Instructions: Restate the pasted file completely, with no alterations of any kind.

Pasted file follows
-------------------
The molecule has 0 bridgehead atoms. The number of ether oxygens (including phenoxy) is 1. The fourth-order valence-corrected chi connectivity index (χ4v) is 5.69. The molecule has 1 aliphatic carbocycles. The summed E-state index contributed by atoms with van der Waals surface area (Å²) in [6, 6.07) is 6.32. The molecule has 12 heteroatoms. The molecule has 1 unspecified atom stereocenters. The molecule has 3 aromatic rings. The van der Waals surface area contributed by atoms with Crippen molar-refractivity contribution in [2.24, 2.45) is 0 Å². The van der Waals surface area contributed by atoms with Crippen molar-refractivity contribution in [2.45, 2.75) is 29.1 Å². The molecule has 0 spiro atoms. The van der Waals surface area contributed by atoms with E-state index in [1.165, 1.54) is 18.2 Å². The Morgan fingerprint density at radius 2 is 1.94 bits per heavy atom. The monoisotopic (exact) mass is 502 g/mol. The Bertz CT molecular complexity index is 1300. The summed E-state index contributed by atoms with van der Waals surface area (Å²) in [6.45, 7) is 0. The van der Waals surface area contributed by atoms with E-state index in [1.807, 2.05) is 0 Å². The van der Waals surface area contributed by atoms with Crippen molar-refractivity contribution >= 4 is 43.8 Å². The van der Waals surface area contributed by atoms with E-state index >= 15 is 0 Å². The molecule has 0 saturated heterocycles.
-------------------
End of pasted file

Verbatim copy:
The molecule has 0 bridgehead atoms. The number of ether oxygens (including phenoxy) is 1. The fourth-order valence-corrected chi connectivity index (χ4v) is 5.69. The molecule has 1 aliphatic carbocycles. The summed E-state index contributed by atoms with van der Waals surface area (Å²) in [6, 6.07) is 6.32. The molecule has 12 heteroatoms. The molecule has 1 unspecified atom stereocenters. The molecule has 3 aromatic rings. The van der Waals surface area contributed by atoms with Crippen molar-refractivity contribution in [2.24, 2.45) is 0 Å². The van der Waals surface area contributed by atoms with Crippen molar-refractivity contribution in [2.45, 2.75) is 29.1 Å². The molecule has 0 spiro atoms. The van der Waals surface area contributed by atoms with E-state index in [1.165, 1.54) is 18.2 Å². The Morgan fingerprint density at radius 2 is 1.94 bits per heavy atom. The monoisotopic (exact) mass is 502 g/mol. The Bertz CT molecular complexity index is 1300. The summed E-state index contributed by atoms with van der Waals surface area (Å²) in [6.45, 7) is 0. The van der Waals surface area contributed by atoms with E-state index in [1.807, 2.05) is 0 Å². The van der Waals surface area contributed by atoms with Crippen molar-refractivity contribution >= 4 is 43.8 Å². The van der Waals surface area contributed by atoms with E-state index >= 15 is 0 Å². The molecule has 0 saturated heterocycles.